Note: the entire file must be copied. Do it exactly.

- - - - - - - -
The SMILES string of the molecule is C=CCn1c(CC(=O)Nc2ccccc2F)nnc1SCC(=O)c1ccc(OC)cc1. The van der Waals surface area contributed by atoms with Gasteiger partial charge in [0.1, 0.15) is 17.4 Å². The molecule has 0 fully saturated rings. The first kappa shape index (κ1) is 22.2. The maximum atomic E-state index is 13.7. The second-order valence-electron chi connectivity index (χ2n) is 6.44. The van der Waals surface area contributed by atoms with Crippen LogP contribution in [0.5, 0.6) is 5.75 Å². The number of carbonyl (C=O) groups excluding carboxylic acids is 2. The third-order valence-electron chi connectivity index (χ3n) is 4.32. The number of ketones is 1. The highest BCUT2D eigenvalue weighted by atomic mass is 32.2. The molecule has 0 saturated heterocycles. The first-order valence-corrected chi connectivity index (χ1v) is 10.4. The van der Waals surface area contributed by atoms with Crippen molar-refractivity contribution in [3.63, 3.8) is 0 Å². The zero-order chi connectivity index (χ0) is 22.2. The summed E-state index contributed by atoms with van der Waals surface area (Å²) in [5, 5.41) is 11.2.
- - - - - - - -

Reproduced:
The SMILES string of the molecule is C=CCn1c(CC(=O)Nc2ccccc2F)nnc1SCC(=O)c1ccc(OC)cc1. The van der Waals surface area contributed by atoms with Gasteiger partial charge in [0.1, 0.15) is 17.4 Å². The molecule has 0 fully saturated rings. The first kappa shape index (κ1) is 22.2. The maximum atomic E-state index is 13.7. The second-order valence-electron chi connectivity index (χ2n) is 6.44. The van der Waals surface area contributed by atoms with Crippen LogP contribution in [0.5, 0.6) is 5.75 Å². The number of carbonyl (C=O) groups excluding carboxylic acids is 2. The third-order valence-electron chi connectivity index (χ3n) is 4.32. The number of ketones is 1. The highest BCUT2D eigenvalue weighted by atomic mass is 32.2. The molecule has 0 saturated heterocycles. The first-order valence-corrected chi connectivity index (χ1v) is 10.4. The van der Waals surface area contributed by atoms with Crippen molar-refractivity contribution in [3.63, 3.8) is 0 Å². The zero-order chi connectivity index (χ0) is 22.2. The summed E-state index contributed by atoms with van der Waals surface area (Å²) in [5, 5.41) is 11.2.